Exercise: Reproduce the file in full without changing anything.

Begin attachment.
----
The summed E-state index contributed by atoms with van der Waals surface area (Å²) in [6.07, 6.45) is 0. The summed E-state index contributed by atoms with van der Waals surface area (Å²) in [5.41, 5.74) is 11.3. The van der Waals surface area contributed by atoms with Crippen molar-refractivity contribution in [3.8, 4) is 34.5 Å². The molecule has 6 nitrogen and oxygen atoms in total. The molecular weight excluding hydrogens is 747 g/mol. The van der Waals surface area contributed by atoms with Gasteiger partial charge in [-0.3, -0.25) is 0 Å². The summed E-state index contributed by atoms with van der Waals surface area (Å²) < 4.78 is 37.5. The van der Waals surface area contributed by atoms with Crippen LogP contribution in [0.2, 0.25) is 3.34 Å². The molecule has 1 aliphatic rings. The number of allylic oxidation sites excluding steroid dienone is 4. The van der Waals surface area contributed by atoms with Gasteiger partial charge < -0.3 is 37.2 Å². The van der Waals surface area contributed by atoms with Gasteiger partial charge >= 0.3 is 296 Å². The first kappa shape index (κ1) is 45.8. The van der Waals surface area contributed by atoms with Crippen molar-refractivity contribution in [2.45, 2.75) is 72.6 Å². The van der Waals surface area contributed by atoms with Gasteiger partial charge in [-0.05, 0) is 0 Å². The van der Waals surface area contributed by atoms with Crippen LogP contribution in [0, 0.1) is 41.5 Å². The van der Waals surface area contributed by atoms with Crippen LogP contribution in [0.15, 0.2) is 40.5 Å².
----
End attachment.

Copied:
The summed E-state index contributed by atoms with van der Waals surface area (Å²) in [6.07, 6.45) is 0. The summed E-state index contributed by atoms with van der Waals surface area (Å²) in [5.41, 5.74) is 11.3. The van der Waals surface area contributed by atoms with Crippen molar-refractivity contribution in [3.8, 4) is 34.5 Å². The molecule has 6 nitrogen and oxygen atoms in total. The molecular weight excluding hydrogens is 747 g/mol. The van der Waals surface area contributed by atoms with Gasteiger partial charge in [-0.3, -0.25) is 0 Å². The summed E-state index contributed by atoms with van der Waals surface area (Å²) < 4.78 is 37.5. The van der Waals surface area contributed by atoms with Crippen LogP contribution in [0.2, 0.25) is 3.34 Å². The molecule has 1 aliphatic rings. The number of allylic oxidation sites excluding steroid dienone is 4. The van der Waals surface area contributed by atoms with Gasteiger partial charge < -0.3 is 37.2 Å². The van der Waals surface area contributed by atoms with Gasteiger partial charge >= 0.3 is 296 Å². The first kappa shape index (κ1) is 45.8. The van der Waals surface area contributed by atoms with Crippen molar-refractivity contribution in [2.45, 2.75) is 72.6 Å². The van der Waals surface area contributed by atoms with Gasteiger partial charge in [-0.05, 0) is 0 Å². The van der Waals surface area contributed by atoms with Crippen LogP contribution in [0, 0.1) is 41.5 Å². The van der Waals surface area contributed by atoms with Crippen LogP contribution in [0.15, 0.2) is 40.5 Å².